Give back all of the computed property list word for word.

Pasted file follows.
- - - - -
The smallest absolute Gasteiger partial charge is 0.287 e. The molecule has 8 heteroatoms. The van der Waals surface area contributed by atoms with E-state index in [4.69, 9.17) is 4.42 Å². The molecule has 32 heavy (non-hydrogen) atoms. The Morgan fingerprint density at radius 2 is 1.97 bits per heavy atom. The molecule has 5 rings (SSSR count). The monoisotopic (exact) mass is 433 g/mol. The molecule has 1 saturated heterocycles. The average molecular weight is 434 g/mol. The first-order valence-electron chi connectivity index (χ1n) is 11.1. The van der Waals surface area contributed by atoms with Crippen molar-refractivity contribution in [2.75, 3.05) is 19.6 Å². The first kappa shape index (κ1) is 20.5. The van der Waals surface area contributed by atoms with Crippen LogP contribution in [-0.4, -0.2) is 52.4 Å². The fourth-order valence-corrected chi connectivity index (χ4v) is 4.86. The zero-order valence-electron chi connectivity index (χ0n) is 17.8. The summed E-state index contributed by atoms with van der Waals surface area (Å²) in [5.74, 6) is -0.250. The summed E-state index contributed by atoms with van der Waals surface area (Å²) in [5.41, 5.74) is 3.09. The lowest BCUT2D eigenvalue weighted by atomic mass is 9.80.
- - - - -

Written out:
The smallest absolute Gasteiger partial charge is 0.287 e. The molecule has 8 heteroatoms. The van der Waals surface area contributed by atoms with E-state index in [4.69, 9.17) is 4.42 Å². The molecule has 32 heavy (non-hydrogen) atoms. The Morgan fingerprint density at radius 2 is 1.97 bits per heavy atom. The molecule has 5 rings (SSSR count). The monoisotopic (exact) mass is 433 g/mol. The molecule has 1 saturated heterocycles. The average molecular weight is 434 g/mol. The first-order valence-electron chi connectivity index (χ1n) is 11.1. The van der Waals surface area contributed by atoms with Crippen molar-refractivity contribution in [2.75, 3.05) is 19.6 Å². The first kappa shape index (κ1) is 20.5. The van der Waals surface area contributed by atoms with Crippen LogP contribution in [-0.4, -0.2) is 52.4 Å². The fourth-order valence-corrected chi connectivity index (χ4v) is 4.86. The zero-order valence-electron chi connectivity index (χ0n) is 17.8. The summed E-state index contributed by atoms with van der Waals surface area (Å²) in [5.74, 6) is -0.250. The summed E-state index contributed by atoms with van der Waals surface area (Å²) in [5.41, 5.74) is 3.09. The lowest BCUT2D eigenvalue weighted by atomic mass is 9.80.